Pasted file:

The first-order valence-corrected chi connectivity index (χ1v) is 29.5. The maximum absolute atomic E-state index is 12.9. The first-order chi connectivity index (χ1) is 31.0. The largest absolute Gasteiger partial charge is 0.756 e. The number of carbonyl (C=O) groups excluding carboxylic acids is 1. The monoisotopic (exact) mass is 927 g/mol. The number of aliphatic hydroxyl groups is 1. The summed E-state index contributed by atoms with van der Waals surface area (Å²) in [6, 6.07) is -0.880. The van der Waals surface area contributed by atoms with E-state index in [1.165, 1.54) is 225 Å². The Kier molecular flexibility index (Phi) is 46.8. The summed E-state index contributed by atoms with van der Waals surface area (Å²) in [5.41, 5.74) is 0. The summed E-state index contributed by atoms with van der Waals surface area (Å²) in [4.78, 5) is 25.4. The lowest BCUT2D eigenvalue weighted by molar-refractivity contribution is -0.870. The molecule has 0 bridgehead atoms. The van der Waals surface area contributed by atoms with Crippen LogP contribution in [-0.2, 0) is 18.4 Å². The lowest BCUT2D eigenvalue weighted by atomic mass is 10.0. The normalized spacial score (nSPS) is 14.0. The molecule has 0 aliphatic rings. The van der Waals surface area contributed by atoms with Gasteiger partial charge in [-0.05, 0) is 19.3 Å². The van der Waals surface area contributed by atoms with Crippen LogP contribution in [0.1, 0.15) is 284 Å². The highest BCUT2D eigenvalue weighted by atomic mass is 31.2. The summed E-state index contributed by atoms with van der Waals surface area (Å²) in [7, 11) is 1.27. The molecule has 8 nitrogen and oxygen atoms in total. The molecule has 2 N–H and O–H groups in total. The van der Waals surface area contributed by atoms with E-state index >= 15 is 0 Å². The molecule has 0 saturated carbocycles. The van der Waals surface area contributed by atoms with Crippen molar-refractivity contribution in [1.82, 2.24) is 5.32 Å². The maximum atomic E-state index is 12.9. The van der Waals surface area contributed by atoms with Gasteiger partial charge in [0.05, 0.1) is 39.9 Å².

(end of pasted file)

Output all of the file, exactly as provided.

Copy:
The first-order valence-corrected chi connectivity index (χ1v) is 29.5. The maximum absolute atomic E-state index is 12.9. The first-order chi connectivity index (χ1) is 31.0. The largest absolute Gasteiger partial charge is 0.756 e. The number of carbonyl (C=O) groups excluding carboxylic acids is 1. The monoisotopic (exact) mass is 927 g/mol. The number of aliphatic hydroxyl groups is 1. The summed E-state index contributed by atoms with van der Waals surface area (Å²) in [6, 6.07) is -0.880. The van der Waals surface area contributed by atoms with E-state index in [1.165, 1.54) is 225 Å². The Kier molecular flexibility index (Phi) is 46.8. The summed E-state index contributed by atoms with van der Waals surface area (Å²) in [5.41, 5.74) is 0. The summed E-state index contributed by atoms with van der Waals surface area (Å²) in [4.78, 5) is 25.4. The lowest BCUT2D eigenvalue weighted by molar-refractivity contribution is -0.870. The molecule has 0 bridgehead atoms. The van der Waals surface area contributed by atoms with Crippen LogP contribution in [-0.2, 0) is 18.4 Å². The lowest BCUT2D eigenvalue weighted by atomic mass is 10.0. The normalized spacial score (nSPS) is 14.0. The molecule has 0 aliphatic rings. The van der Waals surface area contributed by atoms with Gasteiger partial charge in [-0.05, 0) is 19.3 Å². The van der Waals surface area contributed by atoms with Crippen LogP contribution in [0.1, 0.15) is 284 Å². The highest BCUT2D eigenvalue weighted by atomic mass is 31.2. The summed E-state index contributed by atoms with van der Waals surface area (Å²) in [7, 11) is 1.27. The molecule has 8 nitrogen and oxygen atoms in total. The molecule has 2 N–H and O–H groups in total. The van der Waals surface area contributed by atoms with E-state index >= 15 is 0 Å². The molecule has 0 saturated carbocycles. The van der Waals surface area contributed by atoms with Crippen molar-refractivity contribution in [1.82, 2.24) is 5.32 Å². The maximum atomic E-state index is 12.9. The van der Waals surface area contributed by atoms with Gasteiger partial charge in [0.05, 0.1) is 39.9 Å².